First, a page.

The Toronto Maple Leafs' first foray into the postseason in nine years didn't really go as planned.
They were matched up against the 2011 Stanley Cup champions, the big bad Boston Bruins. In recent seasons, the Bruins have had their way with the Leafs both physically and on the scoresheet.
The Buds have been snake-bitten whenever they played the Bruins, and their first game showed that much had not changed.
The rough and tumble B's were able to impose their will on the Maple Leafs on the way to a lopsided 4-1 decision.
If the Blue and White hope to play a better second game, there are some definite improvements they need to make.
Here are four changes that can help the Leafs right the ship and attempt to steal a win in Boston.
It's incredibly admirable that the Leafs are attempting to beat the Bruins by being as tough as they are.
Admirable, but not very effective.
I fully understand the Leafs refuse to be pushed around anymore. But the way to beat the Bruins isn't by trying to be more physical than they are.
It's to beat them using the Leafs' superior speed.
The Blue and White have some players who can really fly. Phil Kessel, Joffrey Lupul and Mikhail Grabovski are able to turn on the jets and get deep into the zone once they get the puck.
The Leafs need to hit these specific players with crisp passes, and once the puck is moving head toward the net and try to get open.
Speed will lead to shots and chances, and the Leafs need more of both.
Montreal was able to successfully use this tactic and win against the Bruins this year. The Leafs would be wise to learn this lesson from their bitter rivals.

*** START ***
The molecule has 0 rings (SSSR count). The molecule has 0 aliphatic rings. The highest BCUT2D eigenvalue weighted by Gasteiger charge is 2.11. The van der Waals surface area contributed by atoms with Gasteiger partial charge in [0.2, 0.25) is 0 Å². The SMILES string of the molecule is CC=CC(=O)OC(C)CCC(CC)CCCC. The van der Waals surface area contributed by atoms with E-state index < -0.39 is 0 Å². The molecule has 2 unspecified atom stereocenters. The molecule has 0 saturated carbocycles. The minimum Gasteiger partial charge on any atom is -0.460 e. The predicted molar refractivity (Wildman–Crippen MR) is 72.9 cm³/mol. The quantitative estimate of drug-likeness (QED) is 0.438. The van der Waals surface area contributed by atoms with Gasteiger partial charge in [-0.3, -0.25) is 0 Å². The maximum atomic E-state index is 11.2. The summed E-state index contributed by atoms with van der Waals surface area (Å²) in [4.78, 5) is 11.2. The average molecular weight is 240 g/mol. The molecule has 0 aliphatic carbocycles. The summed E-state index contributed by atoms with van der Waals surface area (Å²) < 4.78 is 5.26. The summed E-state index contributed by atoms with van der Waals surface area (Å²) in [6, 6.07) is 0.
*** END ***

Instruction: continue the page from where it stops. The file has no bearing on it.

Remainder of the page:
The Buds made some massive defensive lapses in their first game against the Bruins.
At multiple points in the three periods they were unable to effectively clear their own zone, which then led to excellent chances for the opposing team.
When they were able to clear the puck, it wasn't put deep and the Bruins were able to gain the zone again with ease.
For Game 2, when the Leafs defense is under pressure, they need to put the puck hard off the glass, or find an open player who can get it deep.
The more time they allow the Bruins in their own zone, the more likely it will end in a goal scored on them.
Who noticed how the Leafs got their first and only goal of the game?
Points if you said it was James van Riemsdyk who shoveled in the pass from Cody Franson.
Did anyone notice where van Riemsdyk was for the majority of the power play? He was standing right in front of the Bruins net.
If the Blue and White position one player standing in front of the net and disrupting the vision of the Bruins netminder, it could go a long way in helping the Buds pot a few goals.
They don't need to be pretty goals by any stretch, but any would be of great help to the Maple Leafs.
They need to get to the dirty areas and crowd the net in order to get some good chances that could pay massive dividends.
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